Pakistan Cricket Museum: A diamond in the rough


It was a mere two years ago that I had the opportunity to visit Lawrence Gardens, the former home of the national cricket team, to organise a tournament involving the Special People’s Cricket Association of Pakistan for my brand, – the first online pharmacy in Pakistan. The event formally marked our association with the special people’s cricket team of Pakistan as an acting sponsor, but it also introduced my company to an unspoken bond of love for Pakistan’s cricketing history.

As I write this, I yearn to revisit the conspicuous Gothic-style building at Lawrence Gardens many have come to know as the Pakistan Cricket Museum

Najum Latif, famed Pakistani cricket historian, acts as its curator. Najum has assisted Peter O’Borne, esteemed cricketing author, on two books centered on Pakistani Cricket, ‘Wounded Tiger’ and ‘White on Green’. The former won the Wisden Book of the Year in 2014. Having been educated at Aitchison College, Lahore, Najum went abroad to the University of Oregon to pursue his higher studies. However, his heart remained with Pakistani cricket, and he sought to make an impact after returning home. An appointment ensued with the Lahore Gymkhana, whose Cricket Club had claimed the territory upon which Lawrence Gardens stood. After years of sheer persistence, Najum’s efforts culminated, in 2003, in to the formation of the Pakistan Cricket Museum, a pedestal for Pakistan’s Cricketing achievements throughout its rich history.

It was a brisk winter day when I decided to pay Najum a visit at this very pedagogical shrine to have a look at the various treasures inside the Museum, first-hand. The first device I had a look at, seemed to be a charpoy to the naked eye, but turned out to be an apparatus used for fielding practice. A cricket ball would be thrown on the apparatus which would almost definitely send it in a different direction at every throw. Commemorative plates, pictures of visiting teams for practice matches, and official player portraits of the men in green could also be seen. Through witnessing this sheer opulence, an idea popped up to recognise the achievements of Najum through the guise of It was then that my company decided to be an official patron of the Pakistan ‘cricket museum’.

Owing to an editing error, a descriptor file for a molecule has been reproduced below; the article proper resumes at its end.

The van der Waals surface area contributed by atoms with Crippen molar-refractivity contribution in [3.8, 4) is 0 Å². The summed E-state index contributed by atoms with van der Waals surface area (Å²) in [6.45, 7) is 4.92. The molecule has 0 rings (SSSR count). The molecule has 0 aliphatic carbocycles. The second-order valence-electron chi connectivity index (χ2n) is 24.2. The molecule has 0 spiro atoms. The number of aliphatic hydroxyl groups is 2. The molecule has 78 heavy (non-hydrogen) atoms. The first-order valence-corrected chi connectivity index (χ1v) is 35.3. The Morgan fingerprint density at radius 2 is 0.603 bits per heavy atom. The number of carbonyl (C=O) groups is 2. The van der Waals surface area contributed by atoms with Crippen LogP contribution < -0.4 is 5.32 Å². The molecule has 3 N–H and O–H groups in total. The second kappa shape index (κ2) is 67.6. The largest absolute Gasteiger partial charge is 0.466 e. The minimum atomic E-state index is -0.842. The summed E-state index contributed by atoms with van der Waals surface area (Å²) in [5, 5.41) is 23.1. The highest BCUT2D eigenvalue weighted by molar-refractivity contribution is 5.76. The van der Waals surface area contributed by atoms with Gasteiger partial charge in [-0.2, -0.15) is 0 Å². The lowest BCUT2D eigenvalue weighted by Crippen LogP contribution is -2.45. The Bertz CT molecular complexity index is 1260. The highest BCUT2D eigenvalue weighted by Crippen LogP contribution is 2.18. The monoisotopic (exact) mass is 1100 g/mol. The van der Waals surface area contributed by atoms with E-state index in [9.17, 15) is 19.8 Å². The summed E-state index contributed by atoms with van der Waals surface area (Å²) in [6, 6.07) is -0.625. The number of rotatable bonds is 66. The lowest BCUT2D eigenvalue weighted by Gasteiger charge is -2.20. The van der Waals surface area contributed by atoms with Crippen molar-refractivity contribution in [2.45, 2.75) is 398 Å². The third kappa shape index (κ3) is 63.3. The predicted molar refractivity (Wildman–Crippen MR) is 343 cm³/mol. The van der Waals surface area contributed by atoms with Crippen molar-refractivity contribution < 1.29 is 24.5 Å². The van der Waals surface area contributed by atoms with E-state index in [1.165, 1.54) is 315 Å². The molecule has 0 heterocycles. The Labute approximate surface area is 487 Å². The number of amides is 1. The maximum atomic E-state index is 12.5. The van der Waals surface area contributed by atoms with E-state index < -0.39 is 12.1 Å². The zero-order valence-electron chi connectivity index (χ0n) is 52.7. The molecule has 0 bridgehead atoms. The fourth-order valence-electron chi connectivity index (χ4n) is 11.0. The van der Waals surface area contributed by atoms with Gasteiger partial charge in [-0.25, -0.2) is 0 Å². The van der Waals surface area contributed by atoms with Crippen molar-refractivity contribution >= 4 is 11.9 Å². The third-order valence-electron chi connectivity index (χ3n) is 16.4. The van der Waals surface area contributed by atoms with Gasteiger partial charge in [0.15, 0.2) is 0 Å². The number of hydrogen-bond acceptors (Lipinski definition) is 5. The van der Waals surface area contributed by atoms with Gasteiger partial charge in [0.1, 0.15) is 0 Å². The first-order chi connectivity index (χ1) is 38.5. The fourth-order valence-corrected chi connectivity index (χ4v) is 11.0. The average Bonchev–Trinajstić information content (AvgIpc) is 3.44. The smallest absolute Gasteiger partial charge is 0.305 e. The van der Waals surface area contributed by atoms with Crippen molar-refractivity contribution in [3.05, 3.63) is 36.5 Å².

I immediately read the engraved historical facts of the museum on a plaque outside the entrance, to discover some interesting findings. Though Pakistan was founded as a nation in 1947, the Lawrence Gardens hosted its first test in 1955 against India. The test venue of the national cricket team was very short lived, as it hosted its last ever test against West Indies in 1959. The last match it hosted of an official visiting team was in 2005, between Pakistan ‘A’ and England. Lahore Gymkhana Cricket Club members are also mentioned as honorary members of the famed Marylebone Cricket Club, who play at Lords.

Najum and I met up again to discuss the Pakistani cricket in greater detail. Despite a rich history, there was quite a bit of speculation in regards to what the future held for the team. “Maintaining a strong moral compass has always been an issue for our team”, notes Najam. To him, regardless of how spectacular a player’s performance may be, even one abomination should result in him being axed. Another area of concern was heavy involvement by other non-cricketing entities in the affairs of the PCB – a case of ‘too many cooks spoiling the broth’.

However, I, for one, feel that hope still remains for our team, keeping in mind our recent victory against England in the 1st test at Lords in the 2016 series. I still remember the awe-inspiring sight of leaving the cricket museum during that visit in the winter of 2014, during the evening, when dusk befell the city. A foggy mist appeared, and a pretty picture of what once was the home of juggernauts such as AH Kardar and Hanif Muhammad was formed in my mind. It also painted a picture of what awaited cricket in Pakistan – an apparition of hope in a time of obscurity.